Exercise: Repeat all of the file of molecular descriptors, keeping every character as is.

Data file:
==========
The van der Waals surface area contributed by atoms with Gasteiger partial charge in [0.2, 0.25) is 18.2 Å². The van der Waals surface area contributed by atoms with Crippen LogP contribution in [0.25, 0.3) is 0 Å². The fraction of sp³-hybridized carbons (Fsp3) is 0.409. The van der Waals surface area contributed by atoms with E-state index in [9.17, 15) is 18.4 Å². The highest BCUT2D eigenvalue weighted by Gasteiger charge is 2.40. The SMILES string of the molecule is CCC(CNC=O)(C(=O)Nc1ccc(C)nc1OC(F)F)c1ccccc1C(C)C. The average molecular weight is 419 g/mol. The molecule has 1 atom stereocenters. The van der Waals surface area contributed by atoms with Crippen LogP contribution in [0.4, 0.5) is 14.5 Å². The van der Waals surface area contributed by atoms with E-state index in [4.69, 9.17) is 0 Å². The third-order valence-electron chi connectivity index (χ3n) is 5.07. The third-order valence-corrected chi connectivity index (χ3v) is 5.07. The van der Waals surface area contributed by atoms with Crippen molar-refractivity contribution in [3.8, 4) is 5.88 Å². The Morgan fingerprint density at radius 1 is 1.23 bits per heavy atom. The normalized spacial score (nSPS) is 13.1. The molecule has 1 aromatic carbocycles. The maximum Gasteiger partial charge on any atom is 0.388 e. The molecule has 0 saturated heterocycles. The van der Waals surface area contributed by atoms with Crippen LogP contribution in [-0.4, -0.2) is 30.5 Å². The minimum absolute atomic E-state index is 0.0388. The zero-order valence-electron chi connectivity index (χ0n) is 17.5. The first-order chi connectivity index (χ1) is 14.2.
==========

The van der Waals surface area contributed by atoms with Gasteiger partial charge in [0.2, 0.25) is 18.2 Å². The van der Waals surface area contributed by atoms with Crippen LogP contribution in [0.25, 0.3) is 0 Å². The fraction of sp³-hybridized carbons (Fsp3) is 0.409. The van der Waals surface area contributed by atoms with E-state index in [9.17, 15) is 18.4 Å². The highest BCUT2D eigenvalue weighted by Gasteiger charge is 2.40. The SMILES string of the molecule is CCC(CNC=O)(C(=O)Nc1ccc(C)nc1OC(F)F)c1ccccc1C(C)C. The average molecular weight is 419 g/mol. The molecule has 1 atom stereocenters. The van der Waals surface area contributed by atoms with Crippen LogP contribution in [0.4, 0.5) is 14.5 Å². The van der Waals surface area contributed by atoms with E-state index in [4.69, 9.17) is 0 Å². The third-order valence-electron chi connectivity index (χ3n) is 5.07. The third-order valence-corrected chi connectivity index (χ3v) is 5.07. The van der Waals surface area contributed by atoms with Crippen molar-refractivity contribution in [3.8, 4) is 5.88 Å². The Morgan fingerprint density at radius 1 is 1.23 bits per heavy atom. The normalized spacial score (nSPS) is 13.1. The molecule has 1 aromatic carbocycles. The maximum Gasteiger partial charge on any atom is 0.388 e. The molecule has 0 saturated heterocycles. The van der Waals surface area contributed by atoms with Crippen LogP contribution in [-0.4, -0.2) is 30.5 Å². The minimum absolute atomic E-state index is 0.0388. The zero-order valence-electron chi connectivity index (χ0n) is 17.5. The first-order chi connectivity index (χ1) is 14.2.